1. Keep them short.

Marketing automation software offers the ability to capture every detail about your prospects. Whether you’re creating an email signup or survey, it can be tempting to add another matrix here, a question about job titles or revenue streams there. The next time you’re tempted to add additional fields, here’s our advice: Don’t. Ask only for the info you really need, and use features like conditional logic to keep forms short.

2. Be selective.

If your blog provides helpful product tips and instructions, placing a form at the end of each post may be a good idea. But if that same form also pops up and flashes across the screen in a banner ad, you risk brand fatigue or, perhaps even worse, invisibility. Users have a limit to how much they can process at once, and their brains will start to block the overflow, either automatically or out of frustration.

3. Maximize colors.

Believe it or not, color can have a big impact on how users respond to your forms. In addition to using your brand’s palette for consistency, test different colors in your form’s theme, call-to-action button, and other features. See how your changes impact conversions. You may find that one seemingly simple color swap dramatically improves the user experience.

4. Use the right language.

Take a good, hard look at your submit buttons. Do they say “sign up now” or “register”? If so, you’re missing a golden opportunity to increase conversions. Recent testing at Unbounce showed changing just one word to “get” can mean a double-digit conversion lift. Similarly, Formstack’s benchmark research revealed that making your buttons more descriptive can have dramatic effect. Changing “submit form” to “submit registration,” for example, has been shown to improve conversions by up to 250%.

5. Customize.

Does your company serve multiple audiences or industries? If so, you’ll need to customize the look, feel, and content of your forms for each one. You can do this by matching your forms to landing pages or by segmenting your list into groups. This strategy allows you to personalize your surveys and registration forms for each one.

Which of these best practices will you focus on first? What would you add to the list?

Want to learn more about Formstack's forms? Try our 14 days free trial of our forms product here!

Are your forms killing your lead generation efforts? Is poor design keeping you from collecting the data you need? The popularity of inbound marketing means forms are everywhere: in popups and slideup boxes, sidebars and footers, tabs and lightboxes. Marketers are told to gate content and collect prospect info wherever possible. But all those forms could be hindering, instead of helping, your efforts. Follow these guidelines to build forms that are enticing and user-friendly:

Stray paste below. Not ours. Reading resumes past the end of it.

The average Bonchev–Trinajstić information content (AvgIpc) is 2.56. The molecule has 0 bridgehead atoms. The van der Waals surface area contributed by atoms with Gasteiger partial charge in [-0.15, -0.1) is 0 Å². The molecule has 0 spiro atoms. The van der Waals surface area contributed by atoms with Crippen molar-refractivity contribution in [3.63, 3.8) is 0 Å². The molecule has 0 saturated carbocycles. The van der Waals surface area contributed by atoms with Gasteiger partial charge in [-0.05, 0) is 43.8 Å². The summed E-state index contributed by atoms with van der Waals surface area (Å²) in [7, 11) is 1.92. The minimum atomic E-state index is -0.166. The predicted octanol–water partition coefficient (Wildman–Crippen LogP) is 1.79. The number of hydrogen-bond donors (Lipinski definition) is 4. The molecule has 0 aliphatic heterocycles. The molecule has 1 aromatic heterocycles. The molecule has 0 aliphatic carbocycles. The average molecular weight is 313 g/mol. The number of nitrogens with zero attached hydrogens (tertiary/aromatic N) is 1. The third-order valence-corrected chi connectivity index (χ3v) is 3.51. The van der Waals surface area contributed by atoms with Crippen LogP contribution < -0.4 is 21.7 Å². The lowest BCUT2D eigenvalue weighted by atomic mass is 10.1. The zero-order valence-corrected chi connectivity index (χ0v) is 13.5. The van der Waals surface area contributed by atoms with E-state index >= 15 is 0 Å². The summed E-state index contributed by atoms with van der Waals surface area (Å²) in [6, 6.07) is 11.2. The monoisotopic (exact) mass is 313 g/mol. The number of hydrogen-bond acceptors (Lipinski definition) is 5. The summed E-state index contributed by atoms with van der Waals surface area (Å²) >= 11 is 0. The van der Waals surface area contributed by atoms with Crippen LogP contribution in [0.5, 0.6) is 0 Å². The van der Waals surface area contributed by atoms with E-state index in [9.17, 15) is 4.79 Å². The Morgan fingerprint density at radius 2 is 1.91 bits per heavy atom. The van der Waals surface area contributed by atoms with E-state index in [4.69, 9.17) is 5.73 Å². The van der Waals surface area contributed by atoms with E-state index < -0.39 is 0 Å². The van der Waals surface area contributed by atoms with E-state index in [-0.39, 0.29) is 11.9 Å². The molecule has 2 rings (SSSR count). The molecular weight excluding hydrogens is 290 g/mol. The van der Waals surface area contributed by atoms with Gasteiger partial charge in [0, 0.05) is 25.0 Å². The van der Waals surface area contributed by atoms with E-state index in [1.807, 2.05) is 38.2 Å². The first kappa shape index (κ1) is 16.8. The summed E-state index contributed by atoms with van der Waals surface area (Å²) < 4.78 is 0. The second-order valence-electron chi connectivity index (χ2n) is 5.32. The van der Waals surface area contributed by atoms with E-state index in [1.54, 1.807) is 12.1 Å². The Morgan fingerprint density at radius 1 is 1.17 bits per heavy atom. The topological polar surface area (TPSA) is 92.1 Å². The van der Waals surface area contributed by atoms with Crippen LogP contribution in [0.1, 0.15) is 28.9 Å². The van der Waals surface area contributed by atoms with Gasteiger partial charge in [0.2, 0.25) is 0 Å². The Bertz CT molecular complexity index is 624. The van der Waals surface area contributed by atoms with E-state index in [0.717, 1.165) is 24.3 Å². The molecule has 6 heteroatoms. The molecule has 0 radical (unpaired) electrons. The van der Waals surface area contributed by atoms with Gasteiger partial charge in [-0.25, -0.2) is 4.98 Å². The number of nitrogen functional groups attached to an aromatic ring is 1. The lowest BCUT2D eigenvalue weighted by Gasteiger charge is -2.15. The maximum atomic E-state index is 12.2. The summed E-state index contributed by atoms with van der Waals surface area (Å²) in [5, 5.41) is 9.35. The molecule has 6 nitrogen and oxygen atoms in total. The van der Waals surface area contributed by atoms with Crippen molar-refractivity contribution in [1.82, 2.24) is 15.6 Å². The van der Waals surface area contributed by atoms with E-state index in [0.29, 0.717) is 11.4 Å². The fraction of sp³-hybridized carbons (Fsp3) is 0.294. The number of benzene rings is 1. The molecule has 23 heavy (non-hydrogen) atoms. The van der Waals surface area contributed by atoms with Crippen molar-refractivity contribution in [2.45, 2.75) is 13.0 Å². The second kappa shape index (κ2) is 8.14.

1. Keep them short.

Marketing automation software offers the ability to capture every detail about your prospects. Whether you’re creating an email signup or survey, it can be tempting to add another matrix here, a question about job titles or revenue streams there. The next time you’re tempted to add additional fields, here’s our advice: Don’t. Ask only for the info you really need, and use features like conditional logic to keep forms short.

2. Be selective.

If your blog provides helpful product tips and instructions, placing a form at the end of each post may be a good idea. But if that same form also pops up and flashes across the screen in a banner ad, you risk brand fatigue or, perhaps even worse, invisibility. Users have a limit to how much they can process at once, and their brains will start to block the overflow, either automatically or out of frustration.

3. Maximize colors.

Believe it or not, color can have a big impact on how users respond to your forms. In addition to using your brand’s palette for consistency, test different colors in your form’s theme, call-to-action button, and other features. See how your changes impact conversions. You may find that one seemingly simple color swap dramatically improves the user experience.

4. Use the right language.

Take a good, hard look at your submit buttons. Do they say “sign up now” or “register”? If so, you’re missing a golden opportunity to increase conversions. Recent testing at Unbounce showed changing just one word to “get” can mean a double-digit conversion lift. Similarly, Formstack’s benchmark research revealed that making your buttons more descriptive can have dramatic effect. Changing “submit form” to “submit registration,” for example, has been shown to improve conversions by up to 250%.

5. Customize.

Does your company serve multiple audiences or industries? If so, you’ll need to customize the look, feel, and content of your forms for each one. You can do this by matching your forms to landing pages or by segmenting your list into groups. This strategy allows you to personalize your surveys and registration forms for each one.

Which of these best practices will you focus on first? What would you add to the list?

Want to learn more about Formstack's forms? Try our 14 days free trial of our forms product here!

Heather Mueller
Heather is a website copywriter and digital content strategist who loves helping brands generate leads through the power of the written word—especially when using Formstack. Connect with Heather on Twitter @heathermueller.